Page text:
Methodist Church

British Methodist woman leader keeps Parliament in order

LONDON – Ms Ruby Beech’s “day job” is a position that dates back to at least the 15th Century. As an Assistant Sergeant-at-Arms in the British Parliament, Ms Beech, 51, helps look after the security and administration of the House of Commons.

When she is not making sure British lawmakers can do their jobs in a safe and efficient environment, she can be found doing her other job: serving as Vice-President of the British Methodist Church.

Appointed in 2005, she is only the second woman to hold a Sergeant-at-Arms job in the Commons’ 700-year history. Her workdays can stretch from morning to past midnight and encompass responsibilities as diverse as corralling rowdy Members of Parliament to issuing photography permits.

Last July, she was elected to a one-year term of office of Vice-President by the national church’s Annual Conference. It is clear that she thrives on her dual life.

“Politics is a way of helping people work in communities. It’s a way of looking after the least well-off and protecting those who can’t protect themselves,” she told United Methodist News Service in the Commons tearoom recently while on a break during a legislative session. She was wearing her Sergeant-at-Arms attire, which includes a ruffle collar and black suit.

An unapologetic idealist, she said that even though both church communities and politicians make mistakes, “at their best they work towards many of the same worthwhile goals”.

Centuries of tradition
She said that while in medieval times, the Sergeant-at-Arms undertook administrative tasks such as “collecting loans and impressing men and ships”, the administrative side of her role today included elements of “facilities management” work.

Ms Ruby Beech thrives on her dual job as Assistant Sergeant-at-Arms in the British Parliament and Vice-President of the British Methodist Church

“I do general management things like overseeing special stationery, issuing permits for car parking and bike racks – what someone once called ‘high level trivia’. I do big contract negotiations as well,” she said.

“It’s that Bible thing about if your neighbour is cold, give him a coat. My job is about trying to help people with their basic needs, making sure there are clean toilets, hot food and car parking space. You hope that your presence means that those basic needs are being met and that you’re someone to talk to if not. It frees MPs up to do the things they need to do.”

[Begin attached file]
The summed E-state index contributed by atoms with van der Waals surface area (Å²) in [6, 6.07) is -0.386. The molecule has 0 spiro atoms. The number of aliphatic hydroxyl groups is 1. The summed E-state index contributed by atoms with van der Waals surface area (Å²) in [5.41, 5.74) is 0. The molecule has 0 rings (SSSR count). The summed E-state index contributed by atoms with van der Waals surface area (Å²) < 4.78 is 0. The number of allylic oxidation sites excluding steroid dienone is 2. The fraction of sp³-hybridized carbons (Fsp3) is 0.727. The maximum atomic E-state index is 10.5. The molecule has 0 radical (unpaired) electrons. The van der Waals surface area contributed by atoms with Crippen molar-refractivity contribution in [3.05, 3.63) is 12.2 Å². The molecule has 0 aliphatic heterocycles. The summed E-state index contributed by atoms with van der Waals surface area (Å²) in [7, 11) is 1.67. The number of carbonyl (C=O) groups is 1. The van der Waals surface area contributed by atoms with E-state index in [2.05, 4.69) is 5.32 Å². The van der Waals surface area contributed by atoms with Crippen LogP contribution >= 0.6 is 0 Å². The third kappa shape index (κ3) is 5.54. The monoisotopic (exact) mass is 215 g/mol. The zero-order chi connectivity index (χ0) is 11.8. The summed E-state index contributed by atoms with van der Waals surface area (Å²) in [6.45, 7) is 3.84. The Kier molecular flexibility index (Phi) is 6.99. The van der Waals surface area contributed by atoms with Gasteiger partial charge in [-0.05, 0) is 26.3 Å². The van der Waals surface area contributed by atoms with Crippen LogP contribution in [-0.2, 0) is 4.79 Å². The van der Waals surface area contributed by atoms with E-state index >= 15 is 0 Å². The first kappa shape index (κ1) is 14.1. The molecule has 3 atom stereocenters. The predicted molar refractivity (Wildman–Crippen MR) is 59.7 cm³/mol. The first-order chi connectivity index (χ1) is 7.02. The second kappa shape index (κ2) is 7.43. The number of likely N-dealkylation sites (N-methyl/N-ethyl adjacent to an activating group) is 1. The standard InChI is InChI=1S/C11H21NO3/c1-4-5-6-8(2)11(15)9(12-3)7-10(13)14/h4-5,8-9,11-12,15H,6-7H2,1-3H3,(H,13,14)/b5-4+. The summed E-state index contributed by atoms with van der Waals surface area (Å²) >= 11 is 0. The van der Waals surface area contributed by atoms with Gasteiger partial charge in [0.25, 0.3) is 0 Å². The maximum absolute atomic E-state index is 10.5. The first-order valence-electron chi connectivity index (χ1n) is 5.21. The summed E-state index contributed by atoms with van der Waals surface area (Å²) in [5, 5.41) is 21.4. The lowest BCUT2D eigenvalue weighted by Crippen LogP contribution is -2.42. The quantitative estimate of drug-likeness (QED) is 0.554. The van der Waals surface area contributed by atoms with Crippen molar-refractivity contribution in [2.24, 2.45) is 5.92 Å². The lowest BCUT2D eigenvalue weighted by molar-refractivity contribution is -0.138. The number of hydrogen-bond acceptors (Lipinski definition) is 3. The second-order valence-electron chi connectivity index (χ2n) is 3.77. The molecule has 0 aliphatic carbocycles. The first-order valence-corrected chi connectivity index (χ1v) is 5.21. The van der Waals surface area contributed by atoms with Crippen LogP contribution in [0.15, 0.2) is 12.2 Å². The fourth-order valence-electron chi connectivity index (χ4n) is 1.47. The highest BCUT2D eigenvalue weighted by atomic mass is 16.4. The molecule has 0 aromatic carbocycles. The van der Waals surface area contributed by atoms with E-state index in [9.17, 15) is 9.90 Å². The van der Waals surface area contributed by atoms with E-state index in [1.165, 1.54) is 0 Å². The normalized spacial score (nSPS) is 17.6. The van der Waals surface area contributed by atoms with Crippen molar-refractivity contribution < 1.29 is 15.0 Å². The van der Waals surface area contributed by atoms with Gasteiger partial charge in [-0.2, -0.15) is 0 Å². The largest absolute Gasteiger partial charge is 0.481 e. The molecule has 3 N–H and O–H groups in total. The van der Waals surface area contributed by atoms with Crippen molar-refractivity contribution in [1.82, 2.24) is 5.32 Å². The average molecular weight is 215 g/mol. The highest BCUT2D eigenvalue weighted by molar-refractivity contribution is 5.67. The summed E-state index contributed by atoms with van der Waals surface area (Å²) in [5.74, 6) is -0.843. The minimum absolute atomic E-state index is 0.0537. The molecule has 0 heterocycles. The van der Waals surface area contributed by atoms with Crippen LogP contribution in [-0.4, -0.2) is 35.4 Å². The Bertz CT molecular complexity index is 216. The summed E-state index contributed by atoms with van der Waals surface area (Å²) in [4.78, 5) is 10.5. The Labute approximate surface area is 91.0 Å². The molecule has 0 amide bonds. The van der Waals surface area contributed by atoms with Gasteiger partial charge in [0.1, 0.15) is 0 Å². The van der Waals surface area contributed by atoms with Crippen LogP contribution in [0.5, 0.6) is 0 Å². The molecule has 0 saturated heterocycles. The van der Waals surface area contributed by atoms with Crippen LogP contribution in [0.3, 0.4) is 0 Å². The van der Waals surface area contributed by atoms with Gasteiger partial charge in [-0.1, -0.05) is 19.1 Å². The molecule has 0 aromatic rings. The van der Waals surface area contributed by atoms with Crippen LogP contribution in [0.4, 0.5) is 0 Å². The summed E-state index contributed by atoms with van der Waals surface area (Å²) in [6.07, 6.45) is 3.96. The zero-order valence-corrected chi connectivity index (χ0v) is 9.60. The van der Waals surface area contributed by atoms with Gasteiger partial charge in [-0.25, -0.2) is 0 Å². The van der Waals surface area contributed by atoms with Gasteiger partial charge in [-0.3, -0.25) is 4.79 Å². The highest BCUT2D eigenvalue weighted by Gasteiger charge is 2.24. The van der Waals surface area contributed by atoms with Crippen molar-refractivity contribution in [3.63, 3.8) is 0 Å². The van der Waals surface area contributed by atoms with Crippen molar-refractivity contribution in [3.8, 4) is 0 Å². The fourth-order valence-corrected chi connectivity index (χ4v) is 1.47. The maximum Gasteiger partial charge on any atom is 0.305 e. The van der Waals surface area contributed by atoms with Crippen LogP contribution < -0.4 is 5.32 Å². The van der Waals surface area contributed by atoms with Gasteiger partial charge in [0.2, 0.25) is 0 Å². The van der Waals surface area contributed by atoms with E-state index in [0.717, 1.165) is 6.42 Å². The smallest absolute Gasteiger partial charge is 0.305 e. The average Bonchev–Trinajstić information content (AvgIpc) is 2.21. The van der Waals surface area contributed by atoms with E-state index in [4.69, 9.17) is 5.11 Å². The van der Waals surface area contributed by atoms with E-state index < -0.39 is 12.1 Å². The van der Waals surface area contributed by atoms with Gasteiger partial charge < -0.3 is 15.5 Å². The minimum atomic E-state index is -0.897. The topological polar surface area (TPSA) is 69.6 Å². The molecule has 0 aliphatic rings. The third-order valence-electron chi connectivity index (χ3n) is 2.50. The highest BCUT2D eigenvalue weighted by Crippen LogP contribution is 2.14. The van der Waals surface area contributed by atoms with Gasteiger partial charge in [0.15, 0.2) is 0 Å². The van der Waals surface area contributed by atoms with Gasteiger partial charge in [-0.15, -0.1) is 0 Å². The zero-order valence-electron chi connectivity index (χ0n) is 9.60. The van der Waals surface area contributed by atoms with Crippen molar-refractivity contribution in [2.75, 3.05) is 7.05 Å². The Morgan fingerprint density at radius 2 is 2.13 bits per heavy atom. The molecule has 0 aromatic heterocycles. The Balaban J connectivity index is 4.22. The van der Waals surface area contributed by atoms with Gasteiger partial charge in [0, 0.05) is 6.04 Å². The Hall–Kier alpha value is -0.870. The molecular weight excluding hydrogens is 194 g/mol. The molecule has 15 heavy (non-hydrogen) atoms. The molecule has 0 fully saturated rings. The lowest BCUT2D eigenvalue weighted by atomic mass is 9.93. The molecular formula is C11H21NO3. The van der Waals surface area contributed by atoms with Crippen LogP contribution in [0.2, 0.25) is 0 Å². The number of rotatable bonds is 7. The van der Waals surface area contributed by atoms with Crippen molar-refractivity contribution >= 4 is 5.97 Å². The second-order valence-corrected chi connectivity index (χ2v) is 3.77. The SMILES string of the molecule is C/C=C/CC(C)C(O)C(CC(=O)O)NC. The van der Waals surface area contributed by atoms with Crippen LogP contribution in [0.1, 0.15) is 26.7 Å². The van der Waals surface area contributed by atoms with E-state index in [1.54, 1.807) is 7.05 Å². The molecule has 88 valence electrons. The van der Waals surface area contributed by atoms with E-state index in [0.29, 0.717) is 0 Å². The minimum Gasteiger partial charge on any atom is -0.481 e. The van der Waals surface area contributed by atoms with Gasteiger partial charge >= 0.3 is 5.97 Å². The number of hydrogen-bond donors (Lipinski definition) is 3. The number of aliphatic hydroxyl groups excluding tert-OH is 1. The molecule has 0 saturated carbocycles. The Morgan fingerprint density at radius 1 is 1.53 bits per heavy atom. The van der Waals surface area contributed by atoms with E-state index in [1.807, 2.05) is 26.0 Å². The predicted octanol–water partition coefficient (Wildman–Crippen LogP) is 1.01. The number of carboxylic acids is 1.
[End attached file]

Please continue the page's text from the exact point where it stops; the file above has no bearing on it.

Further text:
The other component of her job has both a ceremonial and a security dimension. Many of her predecessors have been members of the armed forces. She and her four Sergeant-at-Arms colleagues are responsible for safety and order inside the legislative chamber.

When the House is in session, the Sergeant-at-Arms sits near the Speaker of the House and monitors the security inside the chamber. Should any unauthorised person get into the chamber (as a protester did in 2004 when he threw flour over then-Prime Minister Tony Blair) or should MPs get out of hand during a particularly lively debate, it is up to the Sergeant-at-Arms to sort things out.

This historic security role means that the five Sergeants-at-Arms are the only people in Parliament authorised to carry a sword, even though pegs for the swords of MPs still exist in the Commons cloakroom. She wears her sword primarily on big state occasions, such as the

State Opening of Parliament, though she notes that her male colleagues tend to wear theirs most of the time.

She has also been trained to carry the Mace, which symbolises the authority of the Speaker of the House. The Mace, a ceremonial staff, is carried into the chamber when the daily session begins, and out at the close.

Local preacher at 17

Ms Beech grew up in a small village near Nottingham, where her father worked in the local mines and her seamstress mother taught her that there was “nothing a woman couldn’t do that a man could that was worth doing”.

While attending a Methodist summer youth event at the age of 15, she “recognised God in Jesus for the first time”. By the time she was 17, she was a local preacher in training. – United Methodist News Service.

Kathleen LaCamera is a United Methodist News Service correspondent based in England.

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